For programming a change in rate, a "key" or first sequence of magnetic on-off signals is applied as follows:
a. Following the absence of the magnetic signal for 4 beats or more, apply the magnet for an interval less than 2 pacer pulse intervals (corresponding to heart beats, either natural or stimulated);
b. remove the magnet for an interval less than 3 pacer pulse intervals;
c. apply the magnet for an interval less than two pacer pulse intervals; and
d. remove the magnet for an interval of 4 pulse intervals or more.
Following this, the key has been entered and the pacer is then conditioned to be re-programmed either up or down. To step the rate up by one unit (e.g. 5 bpm), the following additional program sequence is entered:
a. Apply the magnet for a duration greater than or equal to 4 pulse intervals;
b. remove the magnet for a duration greater than or equal to 4 pulse intervals and less than 8 pulse intervals; and
c. apply the magnet for more than 2 pulse intervals.
At this point, logic circuit 48 produces an output which causes the oscillator to go up in rate by 5 bpm. To lower the rate, the same procedure is followed except that the last time period during which the magnet is removed is for a duration equal to or greater than 8 pulse intervals and less than 12 pulse intervals.
During slow programming using the illustrative program arrangement as set forth above, the magnet signal is communicated through to the M terminal of programmer logic circuit 48 due to the closing and opening of reed switch 40, whereas interval signals from the oscillator (representing either the timing out of the oscillator when in the asynchronous mode or the resetting of the oscillator when the inhibit mode) are connected to the O terminal of circuit 48. The physician counts the pulse intervals by simply monitoring the pulse of the patient, which is done by looking at an EKG or feeling the patient's pulse.
For the slow program arrangement, or format, as illustrated, the procedure takes at least 25 pulse intervals to cause a step up, and at least 29 pulse intervals to cause a step down. By contrast, during the fast programming, the entire program arrangement is transmitted and processed within a refractory interval. For the fast programming, the basic time interval is defined as the time period of the 600 Hz signal, i.e., about 1.66 ms. For the automatic fast programming, the envelope of the 600 Hz modulation, which appears at the Q terminal of circuit 100, has the same time relationship to the fout signal as that just described for the magnet and oscillator pulses in the slow programming mode. In other words, by way of illustration, for increasing the pacer rate by one step, the automatic fast program arrangement is as follows:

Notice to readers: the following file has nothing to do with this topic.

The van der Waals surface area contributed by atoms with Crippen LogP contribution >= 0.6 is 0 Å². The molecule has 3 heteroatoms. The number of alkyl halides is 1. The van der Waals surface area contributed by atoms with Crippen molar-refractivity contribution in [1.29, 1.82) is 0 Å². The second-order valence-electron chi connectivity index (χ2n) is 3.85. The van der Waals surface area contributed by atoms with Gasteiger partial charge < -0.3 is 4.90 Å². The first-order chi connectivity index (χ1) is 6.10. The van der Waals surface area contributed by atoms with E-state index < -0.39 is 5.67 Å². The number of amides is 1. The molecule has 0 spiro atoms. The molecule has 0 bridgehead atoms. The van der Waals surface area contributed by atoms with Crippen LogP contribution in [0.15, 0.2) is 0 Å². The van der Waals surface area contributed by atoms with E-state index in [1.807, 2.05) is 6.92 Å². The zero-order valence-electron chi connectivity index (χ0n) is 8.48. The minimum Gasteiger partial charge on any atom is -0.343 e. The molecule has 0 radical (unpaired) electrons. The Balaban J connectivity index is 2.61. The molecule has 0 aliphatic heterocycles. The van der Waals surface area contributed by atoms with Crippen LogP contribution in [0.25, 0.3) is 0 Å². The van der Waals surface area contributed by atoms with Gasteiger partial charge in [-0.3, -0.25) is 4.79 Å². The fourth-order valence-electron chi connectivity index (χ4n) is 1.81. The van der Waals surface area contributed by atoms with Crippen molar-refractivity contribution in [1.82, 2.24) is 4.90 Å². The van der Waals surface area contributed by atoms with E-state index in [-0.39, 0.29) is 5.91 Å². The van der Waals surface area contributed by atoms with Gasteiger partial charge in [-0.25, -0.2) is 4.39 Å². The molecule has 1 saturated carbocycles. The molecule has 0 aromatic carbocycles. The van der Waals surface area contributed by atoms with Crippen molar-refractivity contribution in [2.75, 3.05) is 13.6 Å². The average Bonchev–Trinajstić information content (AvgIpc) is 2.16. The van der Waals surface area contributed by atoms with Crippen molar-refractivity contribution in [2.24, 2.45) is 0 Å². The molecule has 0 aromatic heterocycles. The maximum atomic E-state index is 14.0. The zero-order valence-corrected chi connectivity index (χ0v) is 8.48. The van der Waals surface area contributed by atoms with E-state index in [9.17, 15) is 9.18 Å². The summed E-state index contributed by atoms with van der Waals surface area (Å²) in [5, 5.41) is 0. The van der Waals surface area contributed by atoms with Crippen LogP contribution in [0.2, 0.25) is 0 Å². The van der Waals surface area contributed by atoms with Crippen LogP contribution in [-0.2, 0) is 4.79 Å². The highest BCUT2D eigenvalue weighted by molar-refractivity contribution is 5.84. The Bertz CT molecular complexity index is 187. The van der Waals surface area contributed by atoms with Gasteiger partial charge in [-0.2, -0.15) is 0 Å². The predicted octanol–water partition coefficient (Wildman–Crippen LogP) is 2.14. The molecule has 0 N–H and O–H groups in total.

a. A steady DC magnetic field is provided throughout transmission of the program signals;
b. the Q output is a logic 1 for a time period corresponding to less than 2 cycles of the 600 Hz signal;
c. the Q output is a logic 0 for a time period corresponding to less than 3 cycles of the 600 Hz signal provided at the fout terminal;
d. the Q terminal is a logic 1 for a time period corresponding to less than 2 cycles of the 600 Hz signal;
e. the Q output is a logic 0 for a time period corresponding to more than 4 cycles of the 600 Hz signal;
f. the Q output is a logic 1 for a time period equal to or greater than 4 cycles of the 600 Hz signal;
g. the Q output is a logic 0 for a time period corresponding to 4 or more cycles of the 600 Hz signal and less than 8 cycles of the 600 Hz signal;
h. the Q output is a logic 1 for a time period corresponding to at least 2 cycles of the 600 Hz signal.
Since the fout terminal of the fast programmer circuit 100 is continuously providing a 600 Hz signal from the time that the Q terminal first goes to a logic 1, it is seen that the time coincidence of the signals applied to the M and O terminals of circuit 48 is the same as in the slow program mode. Since the programmer logic 48 comprises simply conventional logic circuitry which compares and counts the signals received at the O terminal with respect to the logic level at the M terminal, it makes no difference whether the entire program sequence is received in about 30 seconds (as for slow programming) or less than half a second (as for fast programming). In either event, as long as the relationship between the signals inputted at the two terminals meets the program arrangement, the pacer is successfully reprogrammed in accordance with the encoded program signal.
As used in this specification "high frequency" or "relatively high frequency" means a frequency higher than the manually generated slow magnetic signal. A high frequency of 600 Hz is used because of convenience in designing the ring oscillator, and because this is fast enough to permit delivery of the entire program signal during the pacer refractory period. Of course, higher and lower "high frequency" magnetic signals may be used. In any event, the pacer of this invention is adapted for programming with program signals of 2 or more different rates. It thus provides redundancy since it can be programmed by 2 or more different external transmitters.